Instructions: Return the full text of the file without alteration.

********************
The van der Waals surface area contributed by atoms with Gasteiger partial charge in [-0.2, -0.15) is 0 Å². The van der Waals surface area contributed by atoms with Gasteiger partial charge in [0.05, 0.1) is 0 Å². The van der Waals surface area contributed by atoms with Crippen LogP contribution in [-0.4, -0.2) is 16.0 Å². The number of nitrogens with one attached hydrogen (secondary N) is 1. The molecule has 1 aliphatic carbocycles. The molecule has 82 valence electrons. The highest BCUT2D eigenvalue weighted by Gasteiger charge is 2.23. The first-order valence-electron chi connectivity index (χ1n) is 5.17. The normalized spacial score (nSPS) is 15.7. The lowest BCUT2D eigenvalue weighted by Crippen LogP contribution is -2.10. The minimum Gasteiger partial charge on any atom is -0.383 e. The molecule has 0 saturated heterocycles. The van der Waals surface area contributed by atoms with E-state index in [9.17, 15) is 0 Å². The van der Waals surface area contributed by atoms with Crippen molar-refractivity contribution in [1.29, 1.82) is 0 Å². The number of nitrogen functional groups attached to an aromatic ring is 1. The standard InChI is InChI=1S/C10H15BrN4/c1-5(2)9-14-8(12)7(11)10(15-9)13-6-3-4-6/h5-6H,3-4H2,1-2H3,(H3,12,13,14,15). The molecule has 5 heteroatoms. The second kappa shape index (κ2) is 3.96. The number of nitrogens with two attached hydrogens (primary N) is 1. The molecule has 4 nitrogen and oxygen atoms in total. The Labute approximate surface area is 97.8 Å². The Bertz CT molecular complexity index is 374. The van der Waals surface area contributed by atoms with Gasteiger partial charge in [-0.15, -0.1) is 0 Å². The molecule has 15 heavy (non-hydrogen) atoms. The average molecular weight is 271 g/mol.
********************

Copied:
The van der Waals surface area contributed by atoms with Gasteiger partial charge in [-0.2, -0.15) is 0 Å². The van der Waals surface area contributed by atoms with Gasteiger partial charge in [0.05, 0.1) is 0 Å². The van der Waals surface area contributed by atoms with Crippen LogP contribution in [-0.4, -0.2) is 16.0 Å². The number of nitrogens with one attached hydrogen (secondary N) is 1. The molecule has 1 aliphatic carbocycles. The molecule has 82 valence electrons. The highest BCUT2D eigenvalue weighted by Gasteiger charge is 2.23. The first-order valence-electron chi connectivity index (χ1n) is 5.17. The normalized spacial score (nSPS) is 15.7. The lowest BCUT2D eigenvalue weighted by Crippen LogP contribution is -2.10. The minimum Gasteiger partial charge on any atom is -0.383 e. The molecule has 0 saturated heterocycles. The van der Waals surface area contributed by atoms with E-state index in [9.17, 15) is 0 Å². The van der Waals surface area contributed by atoms with Crippen molar-refractivity contribution in [1.29, 1.82) is 0 Å². The number of nitrogen functional groups attached to an aromatic ring is 1. The standard InChI is InChI=1S/C10H15BrN4/c1-5(2)9-14-8(12)7(11)10(15-9)13-6-3-4-6/h5-6H,3-4H2,1-2H3,(H3,12,13,14,15). The molecule has 5 heteroatoms. The second kappa shape index (κ2) is 3.96. The number of nitrogens with two attached hydrogens (primary N) is 1. The molecule has 4 nitrogen and oxygen atoms in total. The Labute approximate surface area is 97.8 Å². The Bertz CT molecular complexity index is 374. The van der Waals surface area contributed by atoms with Gasteiger partial charge in [-0.15, -0.1) is 0 Å². The molecule has 15 heavy (non-hydrogen) atoms. The average molecular weight is 271 g/mol.